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November 24, 2012
By Jimmy White of Prattville High School




Ted Davis Missildine former head football coach and athletic director of Prattville High School died November 12, 2012.  Missildine was 74 years old and coached Prattville High School for two seasons, 1977 and 1978.

He was the first coach of Prattville High School after the school changed its name from Autauga County High School to Prattville High School in the fall of 1977.

The new school opened its doors at its current location on Upper Kingston Road in late August of 1977.  The old school had been located in downtown Prattville since its original opening during the the fall of 1909.

Missildine was the 25th coach of the football program.  He was a native of Billingsley; during his high school career he was an outstanding player for the Bears playing for Coach James Jones and Coach Cary Earl Kelly.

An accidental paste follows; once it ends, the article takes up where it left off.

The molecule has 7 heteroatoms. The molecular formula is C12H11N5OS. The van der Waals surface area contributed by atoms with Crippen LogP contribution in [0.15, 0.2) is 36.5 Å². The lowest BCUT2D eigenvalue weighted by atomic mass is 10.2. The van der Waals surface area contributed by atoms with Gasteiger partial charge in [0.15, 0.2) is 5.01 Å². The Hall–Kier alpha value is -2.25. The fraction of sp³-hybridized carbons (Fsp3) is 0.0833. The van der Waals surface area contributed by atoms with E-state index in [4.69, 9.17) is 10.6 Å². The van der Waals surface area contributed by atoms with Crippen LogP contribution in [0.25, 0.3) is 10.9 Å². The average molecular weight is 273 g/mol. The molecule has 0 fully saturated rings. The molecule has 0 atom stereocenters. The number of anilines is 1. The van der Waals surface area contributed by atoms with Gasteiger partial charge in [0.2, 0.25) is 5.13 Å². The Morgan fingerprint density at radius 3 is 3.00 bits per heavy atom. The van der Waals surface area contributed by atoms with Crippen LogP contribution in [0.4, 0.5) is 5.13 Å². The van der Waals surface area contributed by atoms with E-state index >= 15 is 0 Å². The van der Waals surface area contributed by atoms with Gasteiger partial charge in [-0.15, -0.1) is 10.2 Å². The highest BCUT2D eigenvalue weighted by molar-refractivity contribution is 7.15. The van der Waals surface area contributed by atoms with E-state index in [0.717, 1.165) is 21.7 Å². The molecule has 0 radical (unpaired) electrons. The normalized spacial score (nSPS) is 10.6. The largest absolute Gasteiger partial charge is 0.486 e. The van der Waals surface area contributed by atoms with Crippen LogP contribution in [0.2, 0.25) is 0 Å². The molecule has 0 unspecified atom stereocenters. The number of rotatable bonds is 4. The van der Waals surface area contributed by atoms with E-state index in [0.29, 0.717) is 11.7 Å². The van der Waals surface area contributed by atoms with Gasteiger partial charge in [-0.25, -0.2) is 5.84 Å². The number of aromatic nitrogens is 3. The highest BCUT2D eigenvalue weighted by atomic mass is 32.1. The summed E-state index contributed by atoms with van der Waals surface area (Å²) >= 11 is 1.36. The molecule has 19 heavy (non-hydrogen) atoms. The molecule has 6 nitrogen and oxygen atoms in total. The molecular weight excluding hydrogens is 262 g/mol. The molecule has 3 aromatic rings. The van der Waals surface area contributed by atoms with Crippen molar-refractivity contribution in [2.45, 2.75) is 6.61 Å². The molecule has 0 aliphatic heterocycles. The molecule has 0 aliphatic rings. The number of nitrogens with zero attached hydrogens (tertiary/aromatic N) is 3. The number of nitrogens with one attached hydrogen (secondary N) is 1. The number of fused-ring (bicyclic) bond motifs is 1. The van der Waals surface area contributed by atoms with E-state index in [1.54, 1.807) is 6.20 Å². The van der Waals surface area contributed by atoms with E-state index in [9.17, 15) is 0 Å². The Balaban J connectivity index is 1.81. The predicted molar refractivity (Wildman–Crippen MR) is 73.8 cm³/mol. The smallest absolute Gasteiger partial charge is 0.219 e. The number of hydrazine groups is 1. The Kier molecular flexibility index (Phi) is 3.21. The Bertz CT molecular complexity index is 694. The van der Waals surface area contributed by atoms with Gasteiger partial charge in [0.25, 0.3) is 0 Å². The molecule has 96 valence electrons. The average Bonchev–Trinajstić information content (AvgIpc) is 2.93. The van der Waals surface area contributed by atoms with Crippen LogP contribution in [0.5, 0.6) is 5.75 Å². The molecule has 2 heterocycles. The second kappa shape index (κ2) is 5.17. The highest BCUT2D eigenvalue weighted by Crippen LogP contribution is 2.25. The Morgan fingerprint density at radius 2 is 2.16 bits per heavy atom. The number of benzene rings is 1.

His exploits on the gridiron earned Missildine an athletic scholarship to then Troy State University.  He earned four letters for the Red Wave and graduated during the spring of 1959 with a Bachelor’s Degree in Physical Education with minors in History and social studies.

He began a long and successful high school coaching career that fall at Talladega High School as an assistant coach.

He left Alabama to hone his coaching skills in and around the Atlanta Metro area.  His first stop was at South Cobb High in Austell as the defensive coordinator.  Missildine stayed at South Cobb until the fall of 1969.

He took the head coaching and athletic director position at Briarwood High School in East Point, a school that had little success prior to Missildine taking the position.

The Buccaneers went 0-10 in 1968.  With Missildine as the head coach the program immediately began to win and became a contender.  His final three seasons at Briarwood (1972-1974) the Buccaneers went to the state playoffs.

In 1975 Missildine got the call to take over another dismal program.  This challenge came at nearby Fayette County High School in Fayetteville.  The Tigers had had only three seasons above the .500 mark in the past 13 years when he took the coaching position.